The Bronze Screen

The Bronze Screen: Chicana and Chicano Film Culture

Rosa Linda Fregoso
Copyright Date: 1993
Edition: NED - New edition
Pages: 192
Stable URL: http://www.jstor.org/stable/10.5749/j.cttttjrs
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  • Book Info
    The Bronze Screen
    Book Description:

    Explores Chicana and Chicano popular culture through contemporary representations in both Hollywood commercial and independent cinema.

    eISBN: 978-0-8166-8458-8
    Subjects: Film Studies
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Table of Contents

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  1. Front Matter (pp. i-vi)
  2. Table of Contents (pp. vii-viii)
  3. List of Photographs (pp. ix-x)
  4. Acknowledgments (pp. xi-xii)
  5. Introduction The Bronze Screen: Looking at Us Looking (pp. xiii-xxiv)

    On Saint Valentine’s Day, 1991, I dined with two friends, L.A.-based filmmaker Nancy de los Santos and Patricia Gonzales, a classmate from my days in journalism school at the University of Texas, now a free-lance writer/syndicated columnist. The subject of this book came up, and we discussed its title, which was to be something along these lines: “The Construction of the Chicano Spectator in Chicano Cinema.” Unswayed, both women instead reminded me that such a title would lure only academics (specialized audiences). Why not try, “The Bronze Screen: Looking at Us Looking.” Notwithstanding, I owe the first part of the...

  6. 1 Actos of “Imaginative Re-discovery” (pp. 1-20)

    I begin this chapter with a quote from the Chicano novelist Rolando Hinojosa-Smith, who writes about Chicano films as historical and cultural constructions. In order to move beyond descriptive accounts of the early period of Chicano and Chicana cinematic production (typical in efforts to identify the “documentary impulse” in Chicano films), I prefer to categorize/characterize the early films symbolically, asactos(or “Acts”). The short films of this early period areactosof “imaginative re-discovery”² because they work to “re-invent,” “re-cover,” and “re-vision” a “lost” history for Chicanas and Chicanos. Inaugurating discursive strategies that will reappear in later film productions,...

  7. 2 Intertextuality and Cultural Identity in Zoot Suit (1981) and La Bamba (1987) (pp. 21-48)

    InQuestions of Cinema, Stephen Heath writes: “What is film, in fact, but an elaborate time machine, a tangle of memories and times successfully rewound in the narrative as the order of the continuous time of the film?”² Luis Valdez’s first feature film,Zoot Suit, appears to put into motion Heath’s insights about the workings of film, surprisingly resisting the monolithic codes of dominant cinema. The unconventional style of the film confronts the viewer with an articulation of the “tangle of memories and times.” Valdez deploys formal film techniques in order to represent the interplay between multiple time referents, the...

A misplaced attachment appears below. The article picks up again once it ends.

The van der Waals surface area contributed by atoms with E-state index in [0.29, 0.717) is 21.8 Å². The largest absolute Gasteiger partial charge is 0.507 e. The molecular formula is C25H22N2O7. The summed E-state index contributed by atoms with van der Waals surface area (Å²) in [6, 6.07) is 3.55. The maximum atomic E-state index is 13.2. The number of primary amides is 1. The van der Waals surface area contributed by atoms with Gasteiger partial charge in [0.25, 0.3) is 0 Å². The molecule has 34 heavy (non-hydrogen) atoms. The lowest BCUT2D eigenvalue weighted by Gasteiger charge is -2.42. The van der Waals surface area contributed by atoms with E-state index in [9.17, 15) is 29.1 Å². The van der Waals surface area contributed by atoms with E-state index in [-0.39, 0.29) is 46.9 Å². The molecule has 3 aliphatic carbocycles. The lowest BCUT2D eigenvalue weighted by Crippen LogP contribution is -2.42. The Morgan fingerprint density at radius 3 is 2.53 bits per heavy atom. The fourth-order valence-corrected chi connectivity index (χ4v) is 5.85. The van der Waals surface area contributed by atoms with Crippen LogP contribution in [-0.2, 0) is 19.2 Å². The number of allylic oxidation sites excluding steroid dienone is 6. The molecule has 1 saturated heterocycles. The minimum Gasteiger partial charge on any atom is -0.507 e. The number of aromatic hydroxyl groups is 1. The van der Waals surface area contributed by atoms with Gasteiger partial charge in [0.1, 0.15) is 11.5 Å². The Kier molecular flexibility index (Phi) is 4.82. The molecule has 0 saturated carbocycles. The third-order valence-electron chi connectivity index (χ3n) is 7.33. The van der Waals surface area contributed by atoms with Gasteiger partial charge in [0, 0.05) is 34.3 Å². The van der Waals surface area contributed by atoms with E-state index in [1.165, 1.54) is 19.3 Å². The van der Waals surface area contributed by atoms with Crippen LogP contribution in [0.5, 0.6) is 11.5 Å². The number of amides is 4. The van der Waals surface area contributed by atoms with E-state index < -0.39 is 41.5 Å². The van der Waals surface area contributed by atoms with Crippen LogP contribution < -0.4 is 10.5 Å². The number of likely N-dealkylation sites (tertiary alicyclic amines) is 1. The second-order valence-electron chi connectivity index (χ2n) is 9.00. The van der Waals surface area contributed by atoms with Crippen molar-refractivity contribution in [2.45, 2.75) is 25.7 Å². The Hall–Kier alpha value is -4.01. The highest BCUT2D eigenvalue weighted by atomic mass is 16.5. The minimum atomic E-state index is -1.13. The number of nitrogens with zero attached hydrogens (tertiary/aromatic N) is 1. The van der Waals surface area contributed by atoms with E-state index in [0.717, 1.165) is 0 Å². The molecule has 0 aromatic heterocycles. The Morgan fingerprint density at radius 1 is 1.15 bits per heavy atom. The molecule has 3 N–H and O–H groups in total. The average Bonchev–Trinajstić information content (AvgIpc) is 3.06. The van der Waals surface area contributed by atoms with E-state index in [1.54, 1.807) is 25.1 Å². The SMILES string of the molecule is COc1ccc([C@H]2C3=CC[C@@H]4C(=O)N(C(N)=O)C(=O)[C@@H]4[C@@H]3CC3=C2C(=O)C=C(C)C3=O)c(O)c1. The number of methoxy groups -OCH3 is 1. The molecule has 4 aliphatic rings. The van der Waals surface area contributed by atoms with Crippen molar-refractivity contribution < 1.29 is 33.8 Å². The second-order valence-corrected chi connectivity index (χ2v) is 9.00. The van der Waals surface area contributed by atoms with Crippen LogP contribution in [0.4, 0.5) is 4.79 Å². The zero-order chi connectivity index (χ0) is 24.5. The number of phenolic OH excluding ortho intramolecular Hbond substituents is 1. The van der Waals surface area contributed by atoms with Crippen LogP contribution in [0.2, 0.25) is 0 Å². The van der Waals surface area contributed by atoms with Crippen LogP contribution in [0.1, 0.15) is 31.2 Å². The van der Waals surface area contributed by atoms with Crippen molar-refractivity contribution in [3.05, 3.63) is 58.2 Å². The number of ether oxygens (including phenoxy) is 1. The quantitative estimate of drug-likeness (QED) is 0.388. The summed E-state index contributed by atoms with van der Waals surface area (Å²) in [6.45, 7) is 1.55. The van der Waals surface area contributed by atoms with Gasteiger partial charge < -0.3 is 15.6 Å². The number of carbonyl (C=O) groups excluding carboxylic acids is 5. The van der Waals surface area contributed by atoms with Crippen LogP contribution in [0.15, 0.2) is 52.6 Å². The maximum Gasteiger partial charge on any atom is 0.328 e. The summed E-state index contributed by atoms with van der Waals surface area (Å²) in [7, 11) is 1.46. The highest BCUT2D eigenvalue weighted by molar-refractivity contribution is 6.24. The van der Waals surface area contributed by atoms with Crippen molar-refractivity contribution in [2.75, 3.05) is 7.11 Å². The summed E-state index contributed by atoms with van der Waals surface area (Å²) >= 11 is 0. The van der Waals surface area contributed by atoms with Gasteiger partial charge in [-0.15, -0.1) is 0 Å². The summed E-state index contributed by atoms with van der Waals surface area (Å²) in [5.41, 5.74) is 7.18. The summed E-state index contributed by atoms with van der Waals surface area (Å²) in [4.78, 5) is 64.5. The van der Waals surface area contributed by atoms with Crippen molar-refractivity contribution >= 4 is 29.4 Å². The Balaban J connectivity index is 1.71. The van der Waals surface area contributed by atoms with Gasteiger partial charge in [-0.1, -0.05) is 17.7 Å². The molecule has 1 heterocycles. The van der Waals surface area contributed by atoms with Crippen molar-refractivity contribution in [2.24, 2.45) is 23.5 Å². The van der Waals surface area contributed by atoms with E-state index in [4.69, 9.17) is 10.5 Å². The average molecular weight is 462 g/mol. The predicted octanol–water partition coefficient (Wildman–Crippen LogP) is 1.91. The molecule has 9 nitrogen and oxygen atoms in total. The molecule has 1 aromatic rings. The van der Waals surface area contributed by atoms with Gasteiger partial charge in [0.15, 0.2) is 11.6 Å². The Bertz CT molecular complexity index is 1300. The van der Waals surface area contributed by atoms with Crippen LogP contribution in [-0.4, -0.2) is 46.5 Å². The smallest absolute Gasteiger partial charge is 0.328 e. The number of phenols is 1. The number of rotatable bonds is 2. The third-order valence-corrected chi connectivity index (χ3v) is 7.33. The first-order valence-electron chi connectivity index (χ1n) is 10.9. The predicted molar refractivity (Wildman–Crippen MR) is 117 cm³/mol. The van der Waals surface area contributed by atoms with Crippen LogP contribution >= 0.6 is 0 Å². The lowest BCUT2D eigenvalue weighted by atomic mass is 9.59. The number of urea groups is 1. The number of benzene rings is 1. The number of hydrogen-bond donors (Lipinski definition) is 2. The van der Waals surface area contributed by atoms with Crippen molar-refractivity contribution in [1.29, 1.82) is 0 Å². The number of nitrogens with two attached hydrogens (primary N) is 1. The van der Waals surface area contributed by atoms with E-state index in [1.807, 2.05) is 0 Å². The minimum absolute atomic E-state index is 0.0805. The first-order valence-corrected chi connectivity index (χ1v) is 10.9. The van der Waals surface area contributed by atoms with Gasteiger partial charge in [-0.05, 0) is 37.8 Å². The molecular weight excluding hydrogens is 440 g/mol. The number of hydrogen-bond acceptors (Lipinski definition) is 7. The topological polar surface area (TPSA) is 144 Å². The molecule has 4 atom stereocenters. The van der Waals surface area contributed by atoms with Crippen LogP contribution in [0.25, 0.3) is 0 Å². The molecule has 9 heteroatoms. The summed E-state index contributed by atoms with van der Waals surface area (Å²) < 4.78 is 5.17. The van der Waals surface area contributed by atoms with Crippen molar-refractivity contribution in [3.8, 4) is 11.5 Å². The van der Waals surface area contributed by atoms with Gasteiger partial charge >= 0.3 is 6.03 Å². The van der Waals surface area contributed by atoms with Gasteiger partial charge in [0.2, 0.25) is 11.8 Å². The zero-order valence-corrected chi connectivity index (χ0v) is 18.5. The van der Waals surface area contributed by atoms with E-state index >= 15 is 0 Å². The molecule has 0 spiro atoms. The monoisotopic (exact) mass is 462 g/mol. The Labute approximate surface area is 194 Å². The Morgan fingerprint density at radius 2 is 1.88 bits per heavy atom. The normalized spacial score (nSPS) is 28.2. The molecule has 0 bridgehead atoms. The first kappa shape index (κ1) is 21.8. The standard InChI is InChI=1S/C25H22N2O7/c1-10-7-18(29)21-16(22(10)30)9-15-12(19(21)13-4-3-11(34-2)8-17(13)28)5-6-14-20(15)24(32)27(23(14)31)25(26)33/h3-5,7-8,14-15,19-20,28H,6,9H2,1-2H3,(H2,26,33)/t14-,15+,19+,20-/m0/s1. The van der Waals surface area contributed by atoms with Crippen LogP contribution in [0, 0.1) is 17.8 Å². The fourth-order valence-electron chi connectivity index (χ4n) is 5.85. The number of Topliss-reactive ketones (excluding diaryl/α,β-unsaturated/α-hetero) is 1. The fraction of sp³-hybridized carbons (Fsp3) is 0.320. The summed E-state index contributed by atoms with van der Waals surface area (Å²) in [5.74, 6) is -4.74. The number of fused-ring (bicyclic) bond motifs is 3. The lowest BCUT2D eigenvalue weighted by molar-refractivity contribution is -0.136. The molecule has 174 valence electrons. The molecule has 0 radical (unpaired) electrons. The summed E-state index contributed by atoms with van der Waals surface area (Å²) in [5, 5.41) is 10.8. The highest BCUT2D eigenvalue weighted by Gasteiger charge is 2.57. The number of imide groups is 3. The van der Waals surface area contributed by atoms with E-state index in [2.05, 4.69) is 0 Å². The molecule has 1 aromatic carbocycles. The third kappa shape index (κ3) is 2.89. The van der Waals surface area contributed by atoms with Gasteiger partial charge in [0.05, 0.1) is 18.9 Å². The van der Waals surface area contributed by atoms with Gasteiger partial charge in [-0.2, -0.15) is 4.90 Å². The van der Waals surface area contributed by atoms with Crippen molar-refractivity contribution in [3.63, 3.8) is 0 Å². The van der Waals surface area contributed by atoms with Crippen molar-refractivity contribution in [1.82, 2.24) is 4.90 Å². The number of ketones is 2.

8. 3 Humor as Subversive De-construction: Born in East L.A. (1987) (pp. 49-64)

    In Cheech Marin’sBorn in East L.A.(1987), a skimpily clad French woman appears in the opening and closing portions of the film. Her image is enigmatic. Residing outside the corpus of narrative action, herredhair,whitebody, andgreendress—the colors of the Mexican flag—frame the film’s story. In the beginning of the film, the redwhite-green body of a French woman is obsessively stalked throughout the barrio by the main character of the film, Rudy (Cheech Marin). Her final appearance during the Cinco de Mayo parade scene stages the narrative’s closure, literally halting the Cinco de...

  9. 4 From Il(l) egal to Legal Subject: Border Construction and Re-construction (pp. 65-92)

    From borderlands to border texts, border conflict and border crossings to border writing, border pedagogy and border feminism, the concept of “border” enjoys wide currency as a “paradigm of transcultural experience.”² Representing an alternative way of conceptualizing cultural process in the late twentieth century—a time when people, media images, and information journey across the world at unprecedented rates—the category of border directs our attention to the spaces “within and between” what were once sanctified as “homogeneous” communities.³

    Its recent popularity among intellectuals may lead us to conclude, as Henry Giroux notes about postmodernism, that border is perhaps the...

  10. 5 Nepantla in Gendered Subjectivity (pp. 93-121)

    During the Christmas season of 1991, Luis Valdez’s made-for-television filmThe Pastorela: A Shepherd’s Playaired on PBS.³ For the first time in the history of Chicano cinema, a film directed by a Chicano featured a Chicana as the central subject of its narrative.⁴ Not that women have not played major parts in Chicano films, but usually they are portrayed in terms of timeworn stereotypes: as virgins or as whores in Valdez’s filmsZoot SuitandLa Bamba; as sidekicks of the main characters (supportive wives) in Jesús Trevino’sRaices de Sangreandseguinand in Isaac Artenstein’sBreak of...

  11. 6 Conclusion: Eastside Story Re-visited (pp. 122-134)

    Shortly after the release ofAmerican Me(1992), Edward James Olmos’s directorial debut, I was talking on the phone with my good friend Iris Blanco. Along with another longtime friend, Sylvia Lizárraga, Iris had just seenAmerican Me. “We were stunned,” she said. “The film is so hopeless. There’s just no way out. Un callejón sin salida” (a tunnel without an exit). A few weeks later, L.A.’s “long hot summer” faced us on national television. Yet in this rerun of the 1965 Watts Rebellion, and despite the arrogance of East-based media announcers and the black leadership who repeatedly described the...

  12. Notes (pp. 135-156)
  13. Index (pp. 157-166)
  14. Back Matter (pp. 167-167)

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